“Empire. New Republic. It’s all the same to these people,” comments Migs Mayfield (Bill Burr) in the latest episode of The Mandalorian.
For a while, it seems that the show believes it, dressing Mando up in stormtrooper armor as he goes to desperate lengths to save Baby Yoda (neé Grogu) from Moff Gideon. In “The Believer,” it’s not an X-Wing swooping in triumphantly to save our heroes; it’s Imperial TIE Fighters — a symbol that fans have come to associate with the forces of evil in the galaxy, potent symbology that The Mandalorian’s first season finale relied on to great effect.
And director Rick Fukuyama works to really sell the audience on the victory of the Empire: soaring music plays in the background, as the base’s garrison rushes out to protect the battered truck, the only one to make it through the natives’ blockade. Our hero stands as the lone survivor, triumphant in his stormtrooper armor. We see troopers and officers cheering, all but high-fiving each other at the success.
The scene is almost an inversion of one earlier in season 2, when Mando faces off against two New Republic officers, whose X-wings shift menacingly into attack mode in a scene that paints the heroic Star Wars ships in an almost chilling light. Deep down, Mayfield argues, “We’re all the same.” Hero? Villain? It’s just a matter of perspective.
It’s what those in power do with that position that matters
It’s an argument that The Mandalorian has explored before. Werner Herzog’s Client back in season 1 makes a similar case: “The Empire improves every system it touches,” Herzog’s character ponders. “Judge by any metric: safety, prosperity, trade opportunity, peace. Compare Imperial rule to what is happening now. Look outside. Is the world more peaceful since the revolution? I see nothing but death and chaos.”
And yet, despite the reversed framing, The Mandalorian rejects Mayfield’s hypothesis that everyone is the same underneath the different flags and uniforms. “Somewhere, someone in this galaxy is ruling, and others are being ruled,” Mayfield muses.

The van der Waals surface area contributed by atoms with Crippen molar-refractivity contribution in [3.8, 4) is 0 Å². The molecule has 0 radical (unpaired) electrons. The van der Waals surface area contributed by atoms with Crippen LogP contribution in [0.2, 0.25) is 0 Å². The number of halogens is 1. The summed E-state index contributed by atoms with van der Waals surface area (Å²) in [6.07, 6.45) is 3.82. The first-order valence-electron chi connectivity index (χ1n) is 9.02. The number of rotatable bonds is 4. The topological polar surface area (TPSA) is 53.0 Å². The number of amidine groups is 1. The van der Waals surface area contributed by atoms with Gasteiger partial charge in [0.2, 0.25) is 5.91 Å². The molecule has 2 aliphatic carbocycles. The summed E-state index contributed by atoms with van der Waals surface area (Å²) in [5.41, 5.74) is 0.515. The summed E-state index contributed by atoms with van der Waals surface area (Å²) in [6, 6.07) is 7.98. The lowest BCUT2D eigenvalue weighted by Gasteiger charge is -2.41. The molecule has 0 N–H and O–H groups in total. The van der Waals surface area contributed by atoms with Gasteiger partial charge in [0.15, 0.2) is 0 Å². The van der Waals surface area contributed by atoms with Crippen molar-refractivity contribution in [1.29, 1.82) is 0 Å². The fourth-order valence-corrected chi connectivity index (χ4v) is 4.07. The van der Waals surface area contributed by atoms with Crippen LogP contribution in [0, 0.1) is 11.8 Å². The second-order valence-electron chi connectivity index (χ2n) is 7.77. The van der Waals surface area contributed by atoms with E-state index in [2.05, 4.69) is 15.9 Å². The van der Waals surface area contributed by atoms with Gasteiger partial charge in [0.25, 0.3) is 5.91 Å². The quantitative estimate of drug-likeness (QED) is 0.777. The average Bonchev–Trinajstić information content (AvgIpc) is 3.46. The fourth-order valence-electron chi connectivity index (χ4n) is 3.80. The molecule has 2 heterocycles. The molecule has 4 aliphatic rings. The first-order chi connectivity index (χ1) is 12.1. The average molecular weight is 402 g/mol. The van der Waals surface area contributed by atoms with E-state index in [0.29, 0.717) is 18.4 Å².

But it’s what those in power do with that position that matters.
And at the end of the earlier episode, the New Republic officers do swoop back and save Mando and his ship from hordes of ravenous ice spiders. But the Empire? The Empire plans to use its newly acquired rhydonium to create weapons that would make the planetary destruction of Operation: Cinder (the Emperor’s final order, designed to bring down the galaxy should he perish) look small.
It’s a moment that reframes the “heroic” victory before. Mando and Mayfield aren’t bringing desperately needed supplies to a village under siege; they’re transporting raw materials to make explosives. The “pirates” attacking their transport are natives, trying to defend their home against the ravages of the Empire. And the soaring fighters and battalion of stormtroopers gun them all down so that they can perpetuate the fighting.
It’s fitting that it’s Mayfield himself who answers the question: when faced with his former superior officer, who commanded the murder of thousands of his own troops as part of the Emperor’s destructive contingency plan following his death, the former Imperial sharpshooter isn’t able to just sit there and toast with the man who ordered it.
Because the Empire and the New Republic aren’t the same — even if the former has its virtues, and the latter, its flaws. It’s a sort of clarity we’ll likely get more of next week: a hero going to save his imprisoned, adopted child from an armor-clad villain with a sword doesn’t leave much room for gray areas anymore.
Disney Plus /
$6.99 per month or $69.99 if you pay annually